A former deputy energy and coal minister in the administration of former Ukrainian President Viktor Yanukovych was placed in pretrial detention for 45 days on suspicion of causing 2 billion hryvnyas ($40 million) in damages to the state.
Bail was alternately set at $240,000, the High Anti-Corruption Court ruled on January 28 in Kyiv.
Should the former government official post bail, he is ordered to obey summons by law-enforcement agencies and the courts, not to change his residence, refrain from speaking with other suspects in the case, surrender his travel passport, and wear a monitoring bracelet.
The court said the former deputy minister was allegedly involved in a scheme to sell liquefied gas at the expense of two state-owned oil and gas companies to private firms causing losses worth $40 million.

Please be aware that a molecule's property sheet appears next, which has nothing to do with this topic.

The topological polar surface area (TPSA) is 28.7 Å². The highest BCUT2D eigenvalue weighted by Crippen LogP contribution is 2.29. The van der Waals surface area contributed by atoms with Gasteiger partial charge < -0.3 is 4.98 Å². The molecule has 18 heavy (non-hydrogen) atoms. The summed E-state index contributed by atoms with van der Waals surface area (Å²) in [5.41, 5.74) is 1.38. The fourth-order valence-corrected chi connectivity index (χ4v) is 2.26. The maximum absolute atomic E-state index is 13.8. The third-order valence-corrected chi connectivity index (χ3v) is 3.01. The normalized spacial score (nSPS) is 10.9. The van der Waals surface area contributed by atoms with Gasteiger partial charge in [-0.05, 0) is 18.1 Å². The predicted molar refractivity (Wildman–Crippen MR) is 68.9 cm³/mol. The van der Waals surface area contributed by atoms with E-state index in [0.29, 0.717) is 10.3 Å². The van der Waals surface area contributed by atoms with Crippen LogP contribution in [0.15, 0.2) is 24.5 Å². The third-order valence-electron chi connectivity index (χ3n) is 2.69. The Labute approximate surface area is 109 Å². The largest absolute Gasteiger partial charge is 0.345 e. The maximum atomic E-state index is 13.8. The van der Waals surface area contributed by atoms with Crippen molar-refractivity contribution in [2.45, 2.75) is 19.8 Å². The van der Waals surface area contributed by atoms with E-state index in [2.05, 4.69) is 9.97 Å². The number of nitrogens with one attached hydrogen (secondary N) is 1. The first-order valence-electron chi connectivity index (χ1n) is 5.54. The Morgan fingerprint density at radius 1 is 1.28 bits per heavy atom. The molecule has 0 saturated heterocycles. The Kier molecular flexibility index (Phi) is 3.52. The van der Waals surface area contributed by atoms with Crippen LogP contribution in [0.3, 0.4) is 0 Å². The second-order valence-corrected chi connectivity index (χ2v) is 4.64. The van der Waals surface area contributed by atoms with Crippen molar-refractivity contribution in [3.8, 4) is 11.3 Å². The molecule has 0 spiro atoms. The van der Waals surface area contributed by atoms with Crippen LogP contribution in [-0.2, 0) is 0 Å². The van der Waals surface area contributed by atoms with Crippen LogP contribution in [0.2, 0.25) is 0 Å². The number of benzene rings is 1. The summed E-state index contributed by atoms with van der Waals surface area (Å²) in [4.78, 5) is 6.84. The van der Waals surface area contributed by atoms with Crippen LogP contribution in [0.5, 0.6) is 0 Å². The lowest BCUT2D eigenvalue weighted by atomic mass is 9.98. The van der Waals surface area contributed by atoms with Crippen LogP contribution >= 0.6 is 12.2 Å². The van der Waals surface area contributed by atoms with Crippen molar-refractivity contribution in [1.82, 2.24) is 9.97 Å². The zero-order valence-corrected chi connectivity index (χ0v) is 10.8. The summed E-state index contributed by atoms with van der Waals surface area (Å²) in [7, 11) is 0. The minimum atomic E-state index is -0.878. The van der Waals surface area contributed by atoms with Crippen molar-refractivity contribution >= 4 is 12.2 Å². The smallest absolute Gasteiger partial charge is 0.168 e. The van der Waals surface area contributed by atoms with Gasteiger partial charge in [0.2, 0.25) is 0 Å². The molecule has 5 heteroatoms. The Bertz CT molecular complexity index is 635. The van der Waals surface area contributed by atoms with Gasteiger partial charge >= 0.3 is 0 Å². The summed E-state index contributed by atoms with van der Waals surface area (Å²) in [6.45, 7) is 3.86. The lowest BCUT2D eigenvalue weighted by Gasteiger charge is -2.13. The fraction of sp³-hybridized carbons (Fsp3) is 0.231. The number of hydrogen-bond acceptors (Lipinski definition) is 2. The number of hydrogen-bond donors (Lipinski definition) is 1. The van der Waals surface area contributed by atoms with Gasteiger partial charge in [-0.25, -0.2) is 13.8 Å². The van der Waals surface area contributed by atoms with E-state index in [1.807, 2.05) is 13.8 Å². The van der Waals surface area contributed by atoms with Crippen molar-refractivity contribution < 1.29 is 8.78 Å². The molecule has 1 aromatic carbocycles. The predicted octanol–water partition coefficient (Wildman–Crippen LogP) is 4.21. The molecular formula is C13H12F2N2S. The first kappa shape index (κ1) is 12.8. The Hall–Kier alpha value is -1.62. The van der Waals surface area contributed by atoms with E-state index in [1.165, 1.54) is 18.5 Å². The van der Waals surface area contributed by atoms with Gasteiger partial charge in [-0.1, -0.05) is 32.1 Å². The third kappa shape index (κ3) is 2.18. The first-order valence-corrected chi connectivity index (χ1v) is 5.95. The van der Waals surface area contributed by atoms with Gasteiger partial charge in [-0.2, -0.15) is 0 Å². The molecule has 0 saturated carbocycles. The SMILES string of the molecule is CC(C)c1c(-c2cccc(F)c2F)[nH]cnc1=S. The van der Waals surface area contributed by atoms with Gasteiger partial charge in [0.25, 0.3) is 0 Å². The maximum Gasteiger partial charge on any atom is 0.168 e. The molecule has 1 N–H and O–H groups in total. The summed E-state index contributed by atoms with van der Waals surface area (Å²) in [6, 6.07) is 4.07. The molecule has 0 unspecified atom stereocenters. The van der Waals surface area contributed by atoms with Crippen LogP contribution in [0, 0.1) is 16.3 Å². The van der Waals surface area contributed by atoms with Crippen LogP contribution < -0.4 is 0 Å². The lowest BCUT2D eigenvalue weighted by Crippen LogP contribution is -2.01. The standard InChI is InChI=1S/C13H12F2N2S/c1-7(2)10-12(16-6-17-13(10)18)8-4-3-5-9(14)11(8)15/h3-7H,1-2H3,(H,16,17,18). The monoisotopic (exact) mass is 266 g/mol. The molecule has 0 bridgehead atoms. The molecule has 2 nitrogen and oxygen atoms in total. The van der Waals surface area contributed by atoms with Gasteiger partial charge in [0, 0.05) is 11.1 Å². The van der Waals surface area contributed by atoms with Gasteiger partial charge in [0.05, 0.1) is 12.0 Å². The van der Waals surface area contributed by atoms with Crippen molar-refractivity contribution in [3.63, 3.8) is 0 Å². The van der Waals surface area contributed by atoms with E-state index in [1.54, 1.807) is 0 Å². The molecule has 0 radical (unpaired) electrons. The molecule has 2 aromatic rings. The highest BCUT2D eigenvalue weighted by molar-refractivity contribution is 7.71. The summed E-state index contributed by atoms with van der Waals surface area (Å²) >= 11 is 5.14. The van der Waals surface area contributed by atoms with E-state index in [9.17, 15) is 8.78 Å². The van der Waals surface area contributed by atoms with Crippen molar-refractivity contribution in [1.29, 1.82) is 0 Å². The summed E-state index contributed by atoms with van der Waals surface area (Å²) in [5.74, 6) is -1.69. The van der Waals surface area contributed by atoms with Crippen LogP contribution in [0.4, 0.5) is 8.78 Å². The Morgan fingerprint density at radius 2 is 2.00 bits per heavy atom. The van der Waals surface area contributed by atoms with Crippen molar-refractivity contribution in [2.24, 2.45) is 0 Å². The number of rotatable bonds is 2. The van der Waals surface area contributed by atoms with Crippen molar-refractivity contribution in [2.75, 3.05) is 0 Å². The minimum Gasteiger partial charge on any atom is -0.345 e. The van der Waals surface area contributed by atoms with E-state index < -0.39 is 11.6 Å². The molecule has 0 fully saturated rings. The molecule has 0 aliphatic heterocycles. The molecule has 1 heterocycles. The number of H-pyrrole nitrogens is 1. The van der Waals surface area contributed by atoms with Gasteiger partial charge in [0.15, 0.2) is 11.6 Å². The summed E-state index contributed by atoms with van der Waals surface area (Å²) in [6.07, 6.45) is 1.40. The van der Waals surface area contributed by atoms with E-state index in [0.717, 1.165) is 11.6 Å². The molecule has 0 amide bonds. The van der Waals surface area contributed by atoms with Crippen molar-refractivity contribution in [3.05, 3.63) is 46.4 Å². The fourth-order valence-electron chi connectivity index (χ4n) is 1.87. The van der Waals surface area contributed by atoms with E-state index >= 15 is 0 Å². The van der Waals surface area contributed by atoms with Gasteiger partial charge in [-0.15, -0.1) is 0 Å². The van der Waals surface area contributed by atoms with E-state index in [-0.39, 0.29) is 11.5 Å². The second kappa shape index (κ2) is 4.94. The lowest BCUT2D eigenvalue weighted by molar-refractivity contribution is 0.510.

The suspect wasn’t named in the court decision, but Ukrainian media have identified him as Ihor Kiryushyn, who served as deputy energy and coal minister in 2009-2011.
In March 2017, Yuriy Lutsenko, the prosecutor-general at the time, announced the former official was arrested in Georgia.
Kiryushyn was extradited from Georgia to Ukraine on January 27.
The embezzlement scheme lasted the duration of Yanukovych’s truncated presidency, from 2010 to 2014, the anti-corruption court alleges.
Prosecutors allege Yanukovych, his family members, and cronies absconded with billions of dollars before fleeing the country amid a pro-democracy popular uprising in 2014 against his increasingly authoritarian and corrupt presidency.
From self-imposed exile in Russia, Yanukovych has denied the allegations and maintains he is the legitimate president of Ukraine.